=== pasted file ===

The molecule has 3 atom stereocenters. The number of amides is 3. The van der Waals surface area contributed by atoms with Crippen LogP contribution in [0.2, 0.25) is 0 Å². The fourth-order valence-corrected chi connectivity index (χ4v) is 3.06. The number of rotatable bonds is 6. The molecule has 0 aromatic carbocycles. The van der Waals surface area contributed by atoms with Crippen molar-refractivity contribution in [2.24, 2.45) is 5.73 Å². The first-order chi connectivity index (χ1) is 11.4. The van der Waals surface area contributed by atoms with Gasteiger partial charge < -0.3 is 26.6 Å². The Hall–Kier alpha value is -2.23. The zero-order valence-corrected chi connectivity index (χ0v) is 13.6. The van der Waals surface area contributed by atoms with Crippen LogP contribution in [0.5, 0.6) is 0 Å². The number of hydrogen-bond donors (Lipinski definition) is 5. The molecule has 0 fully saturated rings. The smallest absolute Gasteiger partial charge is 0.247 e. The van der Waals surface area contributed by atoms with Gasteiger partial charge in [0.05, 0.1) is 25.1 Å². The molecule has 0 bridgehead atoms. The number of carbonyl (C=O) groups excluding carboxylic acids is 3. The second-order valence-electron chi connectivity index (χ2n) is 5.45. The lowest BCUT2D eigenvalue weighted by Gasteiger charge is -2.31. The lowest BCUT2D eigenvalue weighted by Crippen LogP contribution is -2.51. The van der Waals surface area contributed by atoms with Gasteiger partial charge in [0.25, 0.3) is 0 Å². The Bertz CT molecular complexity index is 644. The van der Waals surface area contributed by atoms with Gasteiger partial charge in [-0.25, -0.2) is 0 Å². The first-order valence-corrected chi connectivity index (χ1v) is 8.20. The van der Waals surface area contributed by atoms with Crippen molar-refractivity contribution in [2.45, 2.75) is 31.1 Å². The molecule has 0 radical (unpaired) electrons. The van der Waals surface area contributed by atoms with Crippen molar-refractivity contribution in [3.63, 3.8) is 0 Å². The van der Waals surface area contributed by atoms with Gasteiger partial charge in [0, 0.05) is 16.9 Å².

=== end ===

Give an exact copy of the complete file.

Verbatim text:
The molecule has 3 atom stereocenters. The number of amides is 3. The van der Waals surface area contributed by atoms with Crippen LogP contribution in [0.2, 0.25) is 0 Å². The fourth-order valence-corrected chi connectivity index (χ4v) is 3.06. The number of rotatable bonds is 6. The molecule has 0 aromatic carbocycles. The van der Waals surface area contributed by atoms with Crippen molar-refractivity contribution in [2.24, 2.45) is 5.73 Å². The first-order chi connectivity index (χ1) is 11.4. The van der Waals surface area contributed by atoms with Gasteiger partial charge < -0.3 is 26.6 Å². The Hall–Kier alpha value is -2.23. The zero-order valence-corrected chi connectivity index (χ0v) is 13.6. The van der Waals surface area contributed by atoms with Crippen LogP contribution in [0.5, 0.6) is 0 Å². The number of hydrogen-bond donors (Lipinski definition) is 5. The molecule has 0 fully saturated rings. The smallest absolute Gasteiger partial charge is 0.247 e. The van der Waals surface area contributed by atoms with Gasteiger partial charge in [0.05, 0.1) is 25.1 Å². The molecule has 0 bridgehead atoms. The number of carbonyl (C=O) groups excluding carboxylic acids is 3. The second-order valence-electron chi connectivity index (χ2n) is 5.45. The lowest BCUT2D eigenvalue weighted by Gasteiger charge is -2.31. The lowest BCUT2D eigenvalue weighted by Crippen LogP contribution is -2.51. The van der Waals surface area contributed by atoms with Gasteiger partial charge in [0.25, 0.3) is 0 Å². The Bertz CT molecular complexity index is 644. The van der Waals surface area contributed by atoms with Gasteiger partial charge in [-0.25, -0.2) is 0 Å². The first-order valence-corrected chi connectivity index (χ1v) is 8.20. The van der Waals surface area contributed by atoms with Crippen molar-refractivity contribution in [2.45, 2.75) is 31.1 Å². The molecule has 0 radical (unpaired) electrons. The van der Waals surface area contributed by atoms with Crippen molar-refractivity contribution in [3.63, 3.8) is 0 Å². The van der Waals surface area contributed by atoms with Gasteiger partial charge in [0, 0.05) is 16.9 Å².